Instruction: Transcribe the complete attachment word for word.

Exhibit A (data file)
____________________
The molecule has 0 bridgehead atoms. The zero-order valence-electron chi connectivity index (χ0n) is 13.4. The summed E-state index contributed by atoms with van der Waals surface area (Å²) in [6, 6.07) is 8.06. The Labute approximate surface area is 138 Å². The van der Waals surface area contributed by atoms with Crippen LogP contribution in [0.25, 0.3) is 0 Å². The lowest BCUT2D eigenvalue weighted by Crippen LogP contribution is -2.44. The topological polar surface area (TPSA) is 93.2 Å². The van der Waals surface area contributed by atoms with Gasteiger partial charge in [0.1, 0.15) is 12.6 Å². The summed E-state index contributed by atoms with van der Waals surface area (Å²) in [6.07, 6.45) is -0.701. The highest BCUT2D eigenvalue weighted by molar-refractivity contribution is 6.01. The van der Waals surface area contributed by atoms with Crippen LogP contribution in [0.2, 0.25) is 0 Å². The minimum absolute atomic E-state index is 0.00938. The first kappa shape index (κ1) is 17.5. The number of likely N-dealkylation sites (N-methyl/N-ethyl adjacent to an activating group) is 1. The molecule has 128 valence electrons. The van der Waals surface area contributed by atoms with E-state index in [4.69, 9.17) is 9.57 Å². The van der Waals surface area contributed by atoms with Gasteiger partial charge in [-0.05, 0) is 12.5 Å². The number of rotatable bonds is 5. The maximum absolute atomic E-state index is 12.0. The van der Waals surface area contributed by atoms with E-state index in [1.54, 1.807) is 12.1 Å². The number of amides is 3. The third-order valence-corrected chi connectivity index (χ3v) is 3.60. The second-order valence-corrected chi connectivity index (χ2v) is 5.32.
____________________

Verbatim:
The molecule has 0 bridgehead atoms. The zero-order valence-electron chi connectivity index (χ0n) is 13.4. The summed E-state index contributed by atoms with van der Waals surface area (Å²) in [6, 6.07) is 8.06. The Labute approximate surface area is 138 Å². The van der Waals surface area contributed by atoms with Crippen LogP contribution in [0.25, 0.3) is 0 Å². The lowest BCUT2D eigenvalue weighted by Crippen LogP contribution is -2.44. The topological polar surface area (TPSA) is 93.2 Å². The van der Waals surface area contributed by atoms with Gasteiger partial charge in [0.1, 0.15) is 12.6 Å². The summed E-state index contributed by atoms with van der Waals surface area (Å²) in [6.07, 6.45) is -0.701. The highest BCUT2D eigenvalue weighted by molar-refractivity contribution is 6.01. The van der Waals surface area contributed by atoms with Crippen LogP contribution in [0.2, 0.25) is 0 Å². The minimum absolute atomic E-state index is 0.00938. The first kappa shape index (κ1) is 17.5. The number of likely N-dealkylation sites (N-methyl/N-ethyl adjacent to an activating group) is 1. The molecule has 128 valence electrons. The van der Waals surface area contributed by atoms with E-state index in [4.69, 9.17) is 9.57 Å². The van der Waals surface area contributed by atoms with Gasteiger partial charge in [-0.05, 0) is 12.5 Å². The number of rotatable bonds is 5. The maximum absolute atomic E-state index is 12.0. The van der Waals surface area contributed by atoms with E-state index in [1.54, 1.807) is 12.1 Å². The number of amides is 3. The third-order valence-corrected chi connectivity index (χ3v) is 3.60. The second-order valence-corrected chi connectivity index (χ2v) is 5.32.